Hungry for solutions

A post-Yom Kippur challenge

In Short

Fasting during Yom Kippur is a privilege. What are we doing to combat the food insecurity people experience throughout the year?

Yom Kippur, the Jewish Day of Atonement, is a profoundly meaningful day of reflection. Those of us who are able to sacrifice eating and drinking, and we think about how our actions in the past year have impacted our families and communities.

Embarking upon the 25-hour fast earlier this week, I knew that there would be moments when I would feel immense hunger. The discomfort was part of the reality of this solemn day, and it was fundamentally my choice. 

But for millions of Americans who are living in poverty and struggling to put food on the table, extreme hunger is an unavoidable daily reality.

In 2022, 37.9 million Americans were living in poverty and the child poverty rate more than doubled from 5.2% to 12.4%, the Census Bureau announced this month. In Los Angeles, the city with one of the highest poverty rates in California – 659,000 out of 3.9 million Angelenos are living below the poverty line – too many of our neighbors have to make tough choices every day to keep a roof over their heads and put food on the table. 

When I learned of these disparities through my advocacy work while leading the Jewish Center for Justice, I knew that I had to take on hunger and food insecurity in my community. That’s when Pastor Eddie Anderson of McCarty Memorial Christian Church and I decided to build a micro-economy of urban farms throughout South and West LA that would feed our community and provide economic opportunities for our neighbors.

Created out of a historic interfaith initiative, Partnership for Growth Los Angeles launched our new Freedom Farms program earlier this summer to help feed our communities with healthy, fresh produce. Inspired by a long history of Black-owned farming co-ops and Jewish principles of land stewardship, our new program aims to create sustainable, community-led economic development for communities of color and bring healthy, affordable farm-to-table produce to our neighbors. 

A recent study shows that one in four L.A. County households were food insecure in 2022 due to limited money and other resources. It also finds that 370,000 families experiencing food insecurity in the county live in a food desert. In these families, some parents and guardians skip meals so their children can eat, while others seek help from food banks, religious institutions and community centers. All experience the pain of hunger.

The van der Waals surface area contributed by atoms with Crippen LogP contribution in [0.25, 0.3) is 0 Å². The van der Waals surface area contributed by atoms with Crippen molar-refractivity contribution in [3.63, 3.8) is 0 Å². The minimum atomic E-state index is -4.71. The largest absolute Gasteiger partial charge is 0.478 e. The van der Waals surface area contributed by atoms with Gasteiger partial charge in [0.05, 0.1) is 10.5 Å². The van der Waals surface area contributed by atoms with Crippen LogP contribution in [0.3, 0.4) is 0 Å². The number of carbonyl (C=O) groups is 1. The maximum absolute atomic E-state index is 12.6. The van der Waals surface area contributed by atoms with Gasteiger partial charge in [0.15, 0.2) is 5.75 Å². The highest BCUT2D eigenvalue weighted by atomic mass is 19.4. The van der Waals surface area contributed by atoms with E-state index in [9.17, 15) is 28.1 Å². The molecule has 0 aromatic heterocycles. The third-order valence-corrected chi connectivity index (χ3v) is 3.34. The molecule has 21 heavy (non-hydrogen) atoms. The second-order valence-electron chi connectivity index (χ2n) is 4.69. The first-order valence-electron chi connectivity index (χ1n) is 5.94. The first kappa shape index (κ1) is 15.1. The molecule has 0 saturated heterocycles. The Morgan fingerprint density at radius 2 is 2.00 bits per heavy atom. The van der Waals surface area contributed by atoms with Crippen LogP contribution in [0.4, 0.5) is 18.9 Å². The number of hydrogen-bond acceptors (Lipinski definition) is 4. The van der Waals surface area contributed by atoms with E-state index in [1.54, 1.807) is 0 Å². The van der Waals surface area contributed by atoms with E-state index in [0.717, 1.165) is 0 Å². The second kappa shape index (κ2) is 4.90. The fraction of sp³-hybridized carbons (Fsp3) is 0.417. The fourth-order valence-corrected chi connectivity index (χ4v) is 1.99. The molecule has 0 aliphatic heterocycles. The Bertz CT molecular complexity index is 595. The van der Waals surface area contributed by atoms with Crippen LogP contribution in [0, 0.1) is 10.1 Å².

These communities also often lack access to healthy food, and high-quality fresh produce can be even harder to find. Of the 18 food retail stores across all three neighborhoods that make up South LA, more than half do not sell any fresh fruit or vegetables. Our neighbors should not have to spend extra money on transportation to make a trip to a grocery store that is outside of their community in order to access healthy and affordable food options. These should be readily available in their own community. 

This is what our Freedom Farms program aims to take on. We’re redefining hyperlocal farm-to-table — planted and grown together with our diverse communities in South and West LA. 

In the coming months, our program will coordinate and scale up urban farming and gardening efforts across South and West LA, leveraging local master farmers to teach people how to farm, providing job opportunities for our neighbors, and building partnerships so our locally-grown produce appears in stores and on kitchen tables. By summer 2024, we hope to establish 15 local farms across Los Angeles, and in the years to come ultimately become a national model for urban farming. Pastor Eddie and I are honored to answer the call to help address food insecurity in our community, and I can’t wait to see the impact of our programs grow in the coming months and years. 

As we look ahead at the start of this new year, I encourage all of you to reflect on the fundamental problem of hunger. Ask yourself: what can you do by the next Yom Kippur to ensure your neighbors don’t experience the pain of an empty stomach on a daily basis? 

Through Freedom Farms, I’m challenging myself to do my part to fulfill the Torah’s commandment to leave a share of my crops for the needy. How will you do yours?

Rabbi Joel Thal Simonds is the founding director of the Jewish Center for Justice and the president of Partnership for Growth Los Angeles.

Good Earth Community Garden in the West Adams neighborhood of Los Angeles is one of the preexisting community gardens receiving investment from Freedom Farms. Photo by Karim Saafir Photography